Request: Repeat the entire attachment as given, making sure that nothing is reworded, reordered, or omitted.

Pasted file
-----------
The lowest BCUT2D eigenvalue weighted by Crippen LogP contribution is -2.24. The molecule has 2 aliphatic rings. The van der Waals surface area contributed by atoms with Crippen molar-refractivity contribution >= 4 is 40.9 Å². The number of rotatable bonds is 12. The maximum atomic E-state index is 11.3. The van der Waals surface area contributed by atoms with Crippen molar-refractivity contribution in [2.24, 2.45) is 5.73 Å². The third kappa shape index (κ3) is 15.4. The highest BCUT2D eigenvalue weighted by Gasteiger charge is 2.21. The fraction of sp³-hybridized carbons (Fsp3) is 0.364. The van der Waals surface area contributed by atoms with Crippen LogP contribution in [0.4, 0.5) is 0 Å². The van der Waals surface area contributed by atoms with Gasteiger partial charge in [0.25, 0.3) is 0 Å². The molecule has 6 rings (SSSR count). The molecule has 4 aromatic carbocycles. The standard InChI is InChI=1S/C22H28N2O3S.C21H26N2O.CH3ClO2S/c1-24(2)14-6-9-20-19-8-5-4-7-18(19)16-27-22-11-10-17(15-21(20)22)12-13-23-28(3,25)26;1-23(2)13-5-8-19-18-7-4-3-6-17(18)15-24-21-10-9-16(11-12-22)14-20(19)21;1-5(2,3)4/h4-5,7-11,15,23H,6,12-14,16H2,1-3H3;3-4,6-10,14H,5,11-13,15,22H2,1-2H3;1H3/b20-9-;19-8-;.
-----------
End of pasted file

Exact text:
The lowest BCUT2D eigenvalue weighted by Crippen LogP contribution is -2.24. The molecule has 2 aliphatic rings. The van der Waals surface area contributed by atoms with Crippen molar-refractivity contribution >= 4 is 40.9 Å². The number of rotatable bonds is 12. The maximum atomic E-state index is 11.3. The van der Waals surface area contributed by atoms with Crippen molar-refractivity contribution in [2.24, 2.45) is 5.73 Å². The third kappa shape index (κ3) is 15.4. The highest BCUT2D eigenvalue weighted by Gasteiger charge is 2.21. The fraction of sp³-hybridized carbons (Fsp3) is 0.364. The van der Waals surface area contributed by atoms with Crippen LogP contribution in [0.4, 0.5) is 0 Å². The van der Waals surface area contributed by atoms with Gasteiger partial charge in [0.25, 0.3) is 0 Å². The molecule has 6 rings (SSSR count). The molecule has 4 aromatic carbocycles. The standard InChI is InChI=1S/C22H28N2O3S.C21H26N2O.CH3ClO2S/c1-24(2)14-6-9-20-19-8-5-4-7-18(19)16-27-22-11-10-17(15-21(20)22)12-13-23-28(3,25)26;1-23(2)13-5-8-19-18-7-4-3-6-17(18)15-24-21-10-9-16(11-12-22)14-20(19)21;1-5(2,3)4/h4-5,7-11,15,23H,6,12-14,16H2,1-3H3;3-4,6-10,14H,5,11-13,15,22H2,1-2H3;1H3/b20-9-;19-8-;.